Milo Yiannopoulos, whose speaking engagement at the University of California Berkeley lead to a massive riot earlier this year, has vowed to go back to the campus and hold an entire week’s worth of events focused on the freedom of speech.
Yiannopoulos asserted in a press release that if the university does not “actively assist us in the planning and execution of this event, we will extend festivities to an entire month.”
“We will establish a tent city on Sproul Plaza protesting the university’s total dereliction of its duty and encourage students at other universities to follow suit,” Yiannopoulos warned.
The former Breitbart editor announced that he will be holding talks and rallies, as well as massive parties, “all in the name of free expression and the First Amendment.” The speeches will focus on feminism, Islam, Black Lives Matter, and other issues that he deems a threat to free speech.
“I will bring activists, writers, artists, politicians, YouTubers, veterans and drag queens from across the ideological spectrum to lecture, march, and party,” Yiannopoulos said in a press release.
UC Berkeley was once known for being the home of the 1964 Free Speech Movement, when students protested the university’s ban on political activities on campus — and won.
“I intend to return Berkeley to its rightful place as the home of free speech — whether university administrators and violent far-left antifa thugs like it or not,” Yiannopoulos asserted.
Yiannopoulos had been scheduled to speech at UC Berkeley in February, but it was cancelled after a group wearing ski masks and all-black attire showed up to violently prevent him from speaking.
The group launched fireworks and molotov cocktails at police, firebombed a mobile light structure causing a large fire, and assaulted multiple supporters of President Donald Trump. The city estimated that there was between $400,000 and $500,000 in damage to the area surrounding the university, and $100,000 in damage to the campus’ MLK Student Union building.
Since the riot, the city has become central in the debate over free speech on college campuses. There have been multiple events planned by Trump supporters that have lead to violent clashes — most recently last weekend.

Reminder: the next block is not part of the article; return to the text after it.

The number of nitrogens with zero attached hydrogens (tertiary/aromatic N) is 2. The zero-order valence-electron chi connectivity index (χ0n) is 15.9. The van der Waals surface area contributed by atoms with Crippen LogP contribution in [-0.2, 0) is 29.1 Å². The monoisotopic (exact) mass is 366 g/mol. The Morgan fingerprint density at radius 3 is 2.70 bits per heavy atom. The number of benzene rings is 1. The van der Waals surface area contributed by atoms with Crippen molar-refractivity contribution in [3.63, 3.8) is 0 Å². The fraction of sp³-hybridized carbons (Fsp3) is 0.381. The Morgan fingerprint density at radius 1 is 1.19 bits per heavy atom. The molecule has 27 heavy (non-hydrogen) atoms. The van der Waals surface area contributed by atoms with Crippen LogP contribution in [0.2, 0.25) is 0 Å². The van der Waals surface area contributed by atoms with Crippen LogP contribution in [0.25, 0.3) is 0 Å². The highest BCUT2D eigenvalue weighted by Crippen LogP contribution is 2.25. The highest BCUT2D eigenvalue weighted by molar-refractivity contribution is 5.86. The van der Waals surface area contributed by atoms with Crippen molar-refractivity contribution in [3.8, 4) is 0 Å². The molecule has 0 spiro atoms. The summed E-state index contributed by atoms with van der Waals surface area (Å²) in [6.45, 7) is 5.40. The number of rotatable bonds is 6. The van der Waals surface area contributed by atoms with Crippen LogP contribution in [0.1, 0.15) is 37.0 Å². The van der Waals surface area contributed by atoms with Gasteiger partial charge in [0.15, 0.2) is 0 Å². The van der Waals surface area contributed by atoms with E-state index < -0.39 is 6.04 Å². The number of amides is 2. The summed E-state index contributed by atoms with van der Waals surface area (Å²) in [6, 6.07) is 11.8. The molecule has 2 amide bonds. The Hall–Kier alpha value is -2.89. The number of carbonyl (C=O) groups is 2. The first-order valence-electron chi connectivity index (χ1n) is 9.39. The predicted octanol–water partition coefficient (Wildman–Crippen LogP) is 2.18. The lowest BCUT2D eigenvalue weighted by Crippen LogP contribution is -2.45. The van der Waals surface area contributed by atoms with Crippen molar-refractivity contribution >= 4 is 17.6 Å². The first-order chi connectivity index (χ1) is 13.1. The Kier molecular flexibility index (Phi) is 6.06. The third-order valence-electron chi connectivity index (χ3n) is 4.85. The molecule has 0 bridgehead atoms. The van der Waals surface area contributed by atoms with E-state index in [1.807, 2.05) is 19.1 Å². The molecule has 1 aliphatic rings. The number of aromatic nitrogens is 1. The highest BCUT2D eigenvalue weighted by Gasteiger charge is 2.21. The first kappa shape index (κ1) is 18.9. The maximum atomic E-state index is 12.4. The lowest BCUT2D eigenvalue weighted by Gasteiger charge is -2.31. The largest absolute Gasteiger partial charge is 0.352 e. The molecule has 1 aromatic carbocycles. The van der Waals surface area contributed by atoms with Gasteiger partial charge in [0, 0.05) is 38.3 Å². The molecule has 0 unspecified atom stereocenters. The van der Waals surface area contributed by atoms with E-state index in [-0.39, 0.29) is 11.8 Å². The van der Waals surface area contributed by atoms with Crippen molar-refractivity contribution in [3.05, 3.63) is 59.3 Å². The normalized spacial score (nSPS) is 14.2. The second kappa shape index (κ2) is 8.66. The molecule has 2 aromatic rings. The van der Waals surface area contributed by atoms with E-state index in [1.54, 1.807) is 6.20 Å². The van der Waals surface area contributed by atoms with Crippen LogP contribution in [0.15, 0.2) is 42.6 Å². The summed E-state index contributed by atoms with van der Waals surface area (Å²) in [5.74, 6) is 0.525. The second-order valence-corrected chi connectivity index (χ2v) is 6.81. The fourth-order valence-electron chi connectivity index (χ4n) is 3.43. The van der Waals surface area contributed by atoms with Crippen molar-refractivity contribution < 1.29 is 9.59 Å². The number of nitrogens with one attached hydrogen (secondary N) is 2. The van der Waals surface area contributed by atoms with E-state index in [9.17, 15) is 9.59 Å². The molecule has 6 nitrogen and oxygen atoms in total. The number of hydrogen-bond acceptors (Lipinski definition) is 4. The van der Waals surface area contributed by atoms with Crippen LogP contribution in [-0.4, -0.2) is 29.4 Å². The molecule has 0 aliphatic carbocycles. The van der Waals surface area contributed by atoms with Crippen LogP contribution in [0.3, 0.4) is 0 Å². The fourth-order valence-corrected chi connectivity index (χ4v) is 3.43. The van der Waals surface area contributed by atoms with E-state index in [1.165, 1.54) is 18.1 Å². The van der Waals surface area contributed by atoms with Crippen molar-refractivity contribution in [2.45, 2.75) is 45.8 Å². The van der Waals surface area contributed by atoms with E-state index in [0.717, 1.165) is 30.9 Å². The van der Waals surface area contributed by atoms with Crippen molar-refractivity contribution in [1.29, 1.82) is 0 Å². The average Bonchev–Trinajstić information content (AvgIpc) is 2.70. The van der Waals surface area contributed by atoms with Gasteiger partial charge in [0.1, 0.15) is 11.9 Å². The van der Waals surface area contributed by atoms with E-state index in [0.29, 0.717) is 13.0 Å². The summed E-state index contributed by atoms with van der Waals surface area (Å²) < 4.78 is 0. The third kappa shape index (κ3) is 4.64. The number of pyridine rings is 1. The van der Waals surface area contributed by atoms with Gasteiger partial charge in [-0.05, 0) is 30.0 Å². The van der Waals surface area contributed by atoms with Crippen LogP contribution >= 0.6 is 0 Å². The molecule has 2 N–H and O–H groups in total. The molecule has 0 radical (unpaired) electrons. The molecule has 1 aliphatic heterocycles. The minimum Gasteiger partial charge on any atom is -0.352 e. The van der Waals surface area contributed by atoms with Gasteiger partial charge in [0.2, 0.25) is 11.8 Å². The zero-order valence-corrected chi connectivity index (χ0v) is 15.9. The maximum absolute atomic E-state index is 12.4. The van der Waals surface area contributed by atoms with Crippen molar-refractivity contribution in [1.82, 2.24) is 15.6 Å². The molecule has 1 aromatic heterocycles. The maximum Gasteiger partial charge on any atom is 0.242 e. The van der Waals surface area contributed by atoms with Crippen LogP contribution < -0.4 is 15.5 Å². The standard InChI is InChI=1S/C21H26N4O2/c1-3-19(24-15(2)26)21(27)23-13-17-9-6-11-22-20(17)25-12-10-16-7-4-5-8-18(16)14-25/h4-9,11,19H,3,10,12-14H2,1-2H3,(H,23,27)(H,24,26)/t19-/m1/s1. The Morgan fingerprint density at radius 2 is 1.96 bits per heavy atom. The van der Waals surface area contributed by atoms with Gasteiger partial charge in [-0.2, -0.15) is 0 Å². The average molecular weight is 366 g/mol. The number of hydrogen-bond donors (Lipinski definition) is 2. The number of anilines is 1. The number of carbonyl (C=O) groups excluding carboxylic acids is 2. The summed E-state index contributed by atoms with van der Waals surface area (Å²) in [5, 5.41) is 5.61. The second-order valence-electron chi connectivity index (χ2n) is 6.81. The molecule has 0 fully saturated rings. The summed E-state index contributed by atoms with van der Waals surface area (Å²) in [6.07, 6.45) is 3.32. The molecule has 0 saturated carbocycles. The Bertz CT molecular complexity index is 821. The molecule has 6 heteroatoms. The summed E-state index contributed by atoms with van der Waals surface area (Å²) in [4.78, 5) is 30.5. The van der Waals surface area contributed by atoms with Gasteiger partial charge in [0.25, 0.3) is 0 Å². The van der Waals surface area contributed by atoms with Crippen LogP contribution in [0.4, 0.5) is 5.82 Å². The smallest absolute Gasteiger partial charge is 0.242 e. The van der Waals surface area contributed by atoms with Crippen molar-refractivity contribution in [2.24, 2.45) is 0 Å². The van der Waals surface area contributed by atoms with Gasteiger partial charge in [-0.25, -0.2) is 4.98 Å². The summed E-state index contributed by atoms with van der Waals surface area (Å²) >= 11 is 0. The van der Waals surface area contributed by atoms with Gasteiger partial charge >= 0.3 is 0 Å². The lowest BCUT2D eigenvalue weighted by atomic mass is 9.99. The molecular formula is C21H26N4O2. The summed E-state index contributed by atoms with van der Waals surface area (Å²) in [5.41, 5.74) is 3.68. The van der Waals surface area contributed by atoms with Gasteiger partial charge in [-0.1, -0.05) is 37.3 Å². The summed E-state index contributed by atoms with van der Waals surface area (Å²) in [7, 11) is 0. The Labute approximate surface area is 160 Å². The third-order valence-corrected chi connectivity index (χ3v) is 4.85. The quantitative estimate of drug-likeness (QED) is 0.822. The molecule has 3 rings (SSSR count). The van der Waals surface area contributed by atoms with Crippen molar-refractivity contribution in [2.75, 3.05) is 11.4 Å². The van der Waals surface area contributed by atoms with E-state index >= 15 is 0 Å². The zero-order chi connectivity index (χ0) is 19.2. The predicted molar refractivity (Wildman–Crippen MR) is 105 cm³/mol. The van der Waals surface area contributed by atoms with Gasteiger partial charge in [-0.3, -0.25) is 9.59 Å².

Last Saturday, anarchists threw M80s, bottles, and bricks at Trump supporters who had gathered for a free speech rally dubbed “Patriot’s Day.” Many in attendance believed that the police were not doing enough to protect the free speech advocates.
On Wednesday, the university attempted to cancel a speech by conservative author and commentator Ann Coulter.
Originally, Coulter was scheduled to speak on April 27, which administrators had announced was cancelled citing “security concerns.”
After massive backlash, and refusal to back down by Coulter, the university caved in and agreed to allow her to speak — but on a day that classes are not in session.
A law firm representing Berkeley College Republicans and the Young America’s Foundation is now threatening to sue the university over their bias towards left-leaning speakers.
“In each of the three recent conservative speech censorship instances, UC Berkeley impermissibly has allowed a ‘heckler’s veto’ to suppress the free speech rights of speakers properly invited by recognized student groups, and in each case, did so after first attempting to bully the students out of pursuing their quest to hear these alternative voices by piling on requirement after unconstitutional requirement – ‘security fees,’ inconvenient hours, inconvenient locations, attendance restrictions, and more,” Harmeet Dhillon of Dhillon Law Group wrote in a letter to the university this week.
On Friday, it was also revealed that the city’s mayor is a member of the Facebook group for the militant far left organization By Any Means Necessary (BAMN) and friends with one of their leads organizers, Yvette Falarco, on the network.
Falarco, a middle school teacher, has a long history of instigating or engaging in politically motivated violence. During a rally in Sacramento in 2016, the teacher was caught on camera repeatedly punching a man whose views she disagreed with.
Political commentator and comedian Gavin McInnes noted that members of his group, ‘The Proud Boys,’ were immediately arrested when going near Falarco during the recent clash.
Far left Berkeley Mayor Jesse Arreguin, who many have speculated was behind stand down orders to police during recent riots in the city, made headlines in February for his tweets prior to BAMN organizing the riot outside Yiannopoulos’ event.
BAMN was named by the FBI in 2005 as thought to be involved in domestic terrorist activities.
“Using speech to silence marginalized communities and promote bigotry is unacceptable. Hate speech isn’t welcome in our community,” Arreguin had tweeted, hours before BAMN assisted in launching the violent attack.
The mayor also referred to Yiannopoulos as a “white supremacist,” but was later forced to issue an apology.
“I consider much of what Mr. Yiannopoulos says to be hateful. But I regret and apologize for the white national label,” Arreguin tweeted.
Given the clear stance of the mayor and UC Berkeley administration, Yiannopoulos may want to get his tent ready.
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